Step 4: The pesto will look loose at this point (photo #4 above shows the texture before the cheese.) Add the cheese and process again. Then taste the pesto and add the salt if desired and process again.

a bowl of pasta with pesto from overhead and a jar of pesto

Expert Tips And FAQs


How Long Will It Keep?

While traditionalists will tell you to use the pesto immediately, we have tested storing the pesto in the fridge and find that it is still delicious for several days. Keep it in a jar and try to avoid air pockets as you pack it into the jar. The top surface will discolor, but this is harmless.

Can Pesto Be Frozen?

Portion pesto into straight sided (wide mouth) canning jars. Leave about 3/4-inch at the top to allow for it to expand as it freezes. Screw the lid on tight and freeze on a flat surface. Keep frozen until ready to use.

What is the best basil to use for pesto?

We always grow a few varieties of basil in our garden and most are great when made into pesto. If you are planning on planting basil specifically for making pesto, we recommend using the classic Genovese Basil! Most grocery stores only carry sweet varieties and they will work perfectly.
Exceptions: The flavors of Thai basil (which has a lime and coconut scent to it) or Holy Basil wich is bitter do not pair well with the ingredients in pesto so we do not recommend them. While they would taste okay opal basil or purple basil will make your pesto look unpleasant. We have tried lemon basil in pesto and it adds a distinctly lemony flavor which can be good in some simple applications (like on plain pasta) but is not for everyone so proceed with caution with lemon basil.

How do you make pesto without cheese?

You can make this dairy free and vegan by skipping the Parmesan. Note that the cheese in this recipe helps to thicken the pesto. You can leave it out, but you will need to use less oil. Start with 1/2 cup oil, and check the texture. Add more to thin if desired. Add the salt and adjust the seasoning as necessary to compensate for the lack of salty cheese.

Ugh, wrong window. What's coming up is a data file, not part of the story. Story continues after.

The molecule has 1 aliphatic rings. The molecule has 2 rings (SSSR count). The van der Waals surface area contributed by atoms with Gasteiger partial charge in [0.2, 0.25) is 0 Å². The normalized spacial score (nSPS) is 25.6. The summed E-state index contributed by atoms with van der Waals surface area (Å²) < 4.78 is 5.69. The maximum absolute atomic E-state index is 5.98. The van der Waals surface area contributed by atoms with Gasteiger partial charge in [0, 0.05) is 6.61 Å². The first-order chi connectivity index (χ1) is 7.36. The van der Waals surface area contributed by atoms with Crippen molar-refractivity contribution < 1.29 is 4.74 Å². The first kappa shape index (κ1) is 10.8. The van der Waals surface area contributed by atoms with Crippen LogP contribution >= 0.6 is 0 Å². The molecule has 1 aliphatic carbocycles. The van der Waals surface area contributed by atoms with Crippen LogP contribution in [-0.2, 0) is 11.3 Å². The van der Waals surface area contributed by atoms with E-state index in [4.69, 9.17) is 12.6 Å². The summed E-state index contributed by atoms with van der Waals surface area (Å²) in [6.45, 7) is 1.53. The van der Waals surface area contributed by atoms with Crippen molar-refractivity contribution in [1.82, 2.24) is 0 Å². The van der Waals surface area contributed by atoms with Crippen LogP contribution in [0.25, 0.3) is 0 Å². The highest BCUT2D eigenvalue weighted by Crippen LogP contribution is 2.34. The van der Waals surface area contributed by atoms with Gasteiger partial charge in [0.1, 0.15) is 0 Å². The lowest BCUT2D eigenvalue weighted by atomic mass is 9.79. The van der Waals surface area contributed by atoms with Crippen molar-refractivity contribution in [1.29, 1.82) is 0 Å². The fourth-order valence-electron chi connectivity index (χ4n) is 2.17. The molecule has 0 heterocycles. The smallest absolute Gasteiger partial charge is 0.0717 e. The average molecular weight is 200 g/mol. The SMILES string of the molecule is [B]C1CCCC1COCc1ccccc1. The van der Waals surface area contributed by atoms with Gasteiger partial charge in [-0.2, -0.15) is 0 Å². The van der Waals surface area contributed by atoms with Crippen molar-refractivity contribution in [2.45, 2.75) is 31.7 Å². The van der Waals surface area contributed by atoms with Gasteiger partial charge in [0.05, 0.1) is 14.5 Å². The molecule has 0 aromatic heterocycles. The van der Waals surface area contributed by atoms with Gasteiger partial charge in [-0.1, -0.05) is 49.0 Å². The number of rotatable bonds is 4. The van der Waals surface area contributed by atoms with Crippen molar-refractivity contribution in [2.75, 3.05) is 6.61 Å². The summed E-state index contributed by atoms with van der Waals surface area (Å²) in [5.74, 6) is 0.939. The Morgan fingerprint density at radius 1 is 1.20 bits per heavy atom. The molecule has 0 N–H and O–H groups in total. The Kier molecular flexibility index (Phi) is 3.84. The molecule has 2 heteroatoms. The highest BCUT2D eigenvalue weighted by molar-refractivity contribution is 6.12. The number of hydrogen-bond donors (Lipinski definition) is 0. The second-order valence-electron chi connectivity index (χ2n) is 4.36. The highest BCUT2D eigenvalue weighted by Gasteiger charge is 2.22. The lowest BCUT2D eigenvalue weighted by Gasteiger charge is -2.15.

How do you make this nut-free?

You can skip the nuts all together but you will need to use less oil. Start with 1/2 cup oil and check the texture. Add more to thin if desired. You can also use 1/2 cup green pumpkin seeds (pepitas) instead of the pine nuts without adjusting the recipe otherwise.

Can you use a blender instead of a food processor?

Most blenders will work just fine. You will have to chop the garlic by hand first instead of using the food processor as mentioned in step 1. Then key is to use the “pulse” function when chopping the basil and pine nuts in step 2. You will want to continue pulsing as you drizzle in the oil until it starts moving freely around the blending jar. Then continue running the motor as you add in the remaining oil. Add the cheese and salt as directed.

Can you make this with a mortar and pestle?

Yes you can. You will need to cut the recipe in half because it is too much to fit into most mortars. We recommend chopping the garlic first in step 1. Then chop the basil to make it less fluffy. Add the basil by the handful as you crush it into the pine nuts and garlic.

Thanks so much for reading. If you are new here you may want to sign up for my free weekly email newsletter or follow me on instagram. If you make this recipe, please come back and leave a star rating and review! It is very appreciated. Happy Cooking! ~Katie

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Description

This recipe for Basil Pesto is a classic and authentic recipe using pine nuts, Parmesan cheese and it only takes 5 minutes to make! It is a great way to use fresh basil and can be frozen to use for quick and flavorful weeknight meals at any time of year.


Scale

Ingredients

  • 2 cloves  garlic, crushed and peeled
  • 4 cups packed cleaned sweet basil leaves
  • 1/2 cup pine nuts
  • 1 cup extra-virgin olive oil
  • 1 cup grated Parmigiano Reggiano
  • 3/4 teaspoon salt, or to taste

Instructions

  1. Fit food processor with steel blade attachment. Close lid and turn on motor. Drop garlic through feed tube of food processor and allow to process until finely chopped.
  2. Open lid, add basil and pine nuts. Process until finely chopped.
  3. Drizzle oil through feed tube with motor running.
  4. Scrape down sides, add Parmesan, and process until rough paste forms, scraping sides as necessary to process mixture evenly. Taste and add salt to taste.

Notes

To Freeze

Portion pesto into straight sided (wide mouth) canning jars. Leave about 3/4-inch at the top to allow for it to expand as it freezes. Screw the lid on tight and freeze on a flat surface. Keep frozen until ready to use.

To Thaw

Pesto can be defrosted in the refrigerator 24 hours before using. Or you can set the jar in a bowl of warm tap water. Refresh the water every 10 minutes and allow it to thaw. To thaw in the microwave use 50 % power, and stir often as it comes to temperature very quickly due to the high oil content. For best flavor do not allow it to bubble.


Nutrition

  • Serving Size: 2 tablespoons
  • Calories: 154
  • Sugar: 0 g
  • Fat: 17 g
  • Saturated Fat: 3 g
  • Carbohydrates: 1 g
  • Fiber: 0 g
  • Protein: 2 g